My name is Hans Post. I have been a cardiologist for the past fifteen years at the Catharina Hospital in Eindhoven. While I was studying medicine I became fascinated with the functioning and possible dysfunctioning of the heart. The knowledge and skills required to become a cardiologist are very broad. The complexity of the heart and the detailed knowledge required of the mechanics and physiology of this organ, make the profession of a cadiologist very intellectually challenging. I used to focus on cardiovascular imaging, but during the past few years I have specialized in heart failure.
What is heart failure?
Heart failure is hard to define specifically. It is known as a problem where the pump function of the heart falls short in providing sufficient blood circulation, which comes with various consequences. Firstly, it results in the congestion of blood in the vascular system, which causes fluid to exit veins and accumulate in other areas of the body, such as the lungs for example, which leads to shortness of breath. The fluid can also accumulate in the lowest areas of the body, for instance in the feet and legs. Secondly, it can become dangerous when an insufficient amount of blood reaches vital organs. The liver, kidneys and even the brain can be affected. Furthermore, people can feel tired very quickly as low blood circulation causes a low amount of oxygen and nutrients to reach the muscles.
Heart failure can have many origins, but grossly has two patterns of appearance. The first is acute heart failure. This is the case when something happens that immediately affects the functioning of the heart, for example when a heart infarction strikes. The people suffering from this type of heart failure could have been in perfect health right up to the point of the infarction, after which they suddenly became heart failure patient. The second form of heart failure develops gradually. It can, for example, arise after having lived with high blood pressure for several years/decades .
Heart failure is a chronic condition. Once someone has it, in many cases there is little hope for a full recovery. Most heart failure patients will have to learn to live with the disease for the rest of their lives.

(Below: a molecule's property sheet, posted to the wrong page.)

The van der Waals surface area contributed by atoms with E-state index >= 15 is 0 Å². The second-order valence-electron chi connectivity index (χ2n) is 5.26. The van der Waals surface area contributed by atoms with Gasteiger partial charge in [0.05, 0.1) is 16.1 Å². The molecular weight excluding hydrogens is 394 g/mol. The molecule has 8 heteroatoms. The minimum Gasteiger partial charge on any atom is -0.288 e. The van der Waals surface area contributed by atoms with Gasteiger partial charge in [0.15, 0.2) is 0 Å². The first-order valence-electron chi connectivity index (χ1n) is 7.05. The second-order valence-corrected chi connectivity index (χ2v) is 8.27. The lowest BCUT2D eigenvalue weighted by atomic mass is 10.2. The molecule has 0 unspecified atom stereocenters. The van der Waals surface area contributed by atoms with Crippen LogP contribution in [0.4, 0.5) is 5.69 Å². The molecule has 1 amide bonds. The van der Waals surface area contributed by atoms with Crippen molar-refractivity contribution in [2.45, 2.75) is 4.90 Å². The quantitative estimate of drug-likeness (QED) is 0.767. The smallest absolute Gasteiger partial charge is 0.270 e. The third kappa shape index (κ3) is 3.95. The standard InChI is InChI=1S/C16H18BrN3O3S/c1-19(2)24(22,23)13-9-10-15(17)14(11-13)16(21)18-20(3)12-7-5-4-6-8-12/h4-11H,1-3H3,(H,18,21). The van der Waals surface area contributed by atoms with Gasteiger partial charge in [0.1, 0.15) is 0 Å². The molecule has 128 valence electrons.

Problems that often arise as a result of heart failure are, among others, fatigue and fluid accumulation. Some patients find having to swallow five or six pills per day the most trying aspect of their condition. Moreover, patients with heart failure have an increased chance of acquiring further (e.g. electrical) heart problems. Even small issues can cause a patient to have to go back to the hospital regularly and most heart failure patients are in and out of hospital many times for treatment and control.
Detecting heart failure
Detecting heart failure at an early stage is difficult. The problem is that heart failure causes symptoms which are similar to those of various other diseases. It is hard for General Practitioners to determine if a patient is suffering from heart failure or from something else on the basis of their complaints alone, which leads to relatively late detections for many patients. To confirm whether a patient has heart failure or not, often NT-proBNP is measured. This is a biomarker of which the concentration in blood can indicate heart failure. Measuring NT-proBNP is currently an important aspect of both the diagnosis and the monitoring of patients. NT-proBNP is the most useful indicator for heart failure today, as it has a very trustworthy negative predictive value, which entails that whenever the NT-proBNP level in the blood is normal, you can be almost 100% certain that the patient does not have heart failure.
A biosensor can provide a faster and easier way to measure NT-proBNP. This could play a significant role in monitoring the progression of the patient's condition. The advantages of monitoring patient data are currently thoroughly being investigated. It might prevent re-hospitalization or even help patients to live longer. Regular measurements with a biosensor could provide more accurate information to help monitor the patient's condition. My hope for the future is that on the basis of the data provided by a biosensor, patients will be able to adjust their medication to better fit their needs at a particular moment in time.
When it becomes possible to measure important indicators of heart failure at home, patients will not have to go to the hospital as much and will receive quicker results, which will drastically improve their quality of life. Biosensors are also very cost-effective as blood samples do not have to be sent to a laboratory anymore. Furthermore, with the use of these sensors heart failure can be detected earlier, or excluded from the possible diagnoses, even at the GP's office as NT-proBNP can be tested quickly and efficiently. Thus biosensors could reduce the time patients are uncertain about their disease, as the measurement is executed earlier in the diagnostic process. With the current method, measuring NT-proBNP levels takes some time, depending on the laboratory you send the results to. With a sensor like the ones that are being developed in the SensUs competition, a patient would see the results within five minutes.
Even if the prototypes that the teams are developing do not work perfectly, the SensUs competition is very important. The effort and research that is put into the process of creating a biosensor will result in new knowledge. However, I do think that the teams will manage to produce a working biosensor. The devices that will be developed will be very useful in the healthcare domain. I look forward to seeing something beautiful created by SensUs.